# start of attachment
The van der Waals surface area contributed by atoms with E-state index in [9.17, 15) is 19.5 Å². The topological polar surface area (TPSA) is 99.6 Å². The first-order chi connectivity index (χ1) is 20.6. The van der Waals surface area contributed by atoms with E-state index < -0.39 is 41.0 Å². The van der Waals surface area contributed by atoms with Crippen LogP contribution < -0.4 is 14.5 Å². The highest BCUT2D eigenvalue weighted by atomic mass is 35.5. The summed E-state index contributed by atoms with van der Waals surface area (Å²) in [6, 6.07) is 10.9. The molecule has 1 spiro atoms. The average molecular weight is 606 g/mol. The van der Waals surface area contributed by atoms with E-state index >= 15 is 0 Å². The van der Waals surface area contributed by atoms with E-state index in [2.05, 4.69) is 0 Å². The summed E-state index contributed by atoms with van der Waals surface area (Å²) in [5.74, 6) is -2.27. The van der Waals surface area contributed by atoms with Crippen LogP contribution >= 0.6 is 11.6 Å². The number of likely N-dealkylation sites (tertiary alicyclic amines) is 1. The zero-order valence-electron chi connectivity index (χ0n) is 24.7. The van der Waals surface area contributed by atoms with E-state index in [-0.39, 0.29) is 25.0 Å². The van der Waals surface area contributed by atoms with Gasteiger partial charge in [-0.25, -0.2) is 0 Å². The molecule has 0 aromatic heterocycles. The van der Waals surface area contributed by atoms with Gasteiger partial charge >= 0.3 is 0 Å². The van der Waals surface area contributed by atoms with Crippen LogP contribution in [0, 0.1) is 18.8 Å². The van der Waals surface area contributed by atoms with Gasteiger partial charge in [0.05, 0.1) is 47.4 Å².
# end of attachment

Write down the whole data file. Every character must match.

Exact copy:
The van der Waals surface area contributed by atoms with E-state index in [9.17, 15) is 19.5 Å². The topological polar surface area (TPSA) is 99.6 Å². The first-order chi connectivity index (χ1) is 20.6. The van der Waals surface area contributed by atoms with E-state index < -0.39 is 41.0 Å². The van der Waals surface area contributed by atoms with Crippen LogP contribution < -0.4 is 14.5 Å². The highest BCUT2D eigenvalue weighted by atomic mass is 35.5. The summed E-state index contributed by atoms with van der Waals surface area (Å²) in [6, 6.07) is 10.9. The molecule has 1 spiro atoms. The average molecular weight is 606 g/mol. The van der Waals surface area contributed by atoms with E-state index >= 15 is 0 Å². The van der Waals surface area contributed by atoms with E-state index in [2.05, 4.69) is 0 Å². The summed E-state index contributed by atoms with van der Waals surface area (Å²) in [5.74, 6) is -2.27. The van der Waals surface area contributed by atoms with Crippen LogP contribution >= 0.6 is 11.6 Å². The number of likely N-dealkylation sites (tertiary alicyclic amines) is 1. The zero-order valence-electron chi connectivity index (χ0n) is 24.7. The van der Waals surface area contributed by atoms with E-state index in [-0.39, 0.29) is 25.0 Å². The van der Waals surface area contributed by atoms with Gasteiger partial charge in [-0.25, -0.2) is 0 Å². The molecule has 0 aromatic heterocycles. The van der Waals surface area contributed by atoms with Gasteiger partial charge >= 0.3 is 0 Å². The van der Waals surface area contributed by atoms with Crippen LogP contribution in [0, 0.1) is 18.8 Å². The van der Waals surface area contributed by atoms with Gasteiger partial charge in [0.05, 0.1) is 47.4 Å².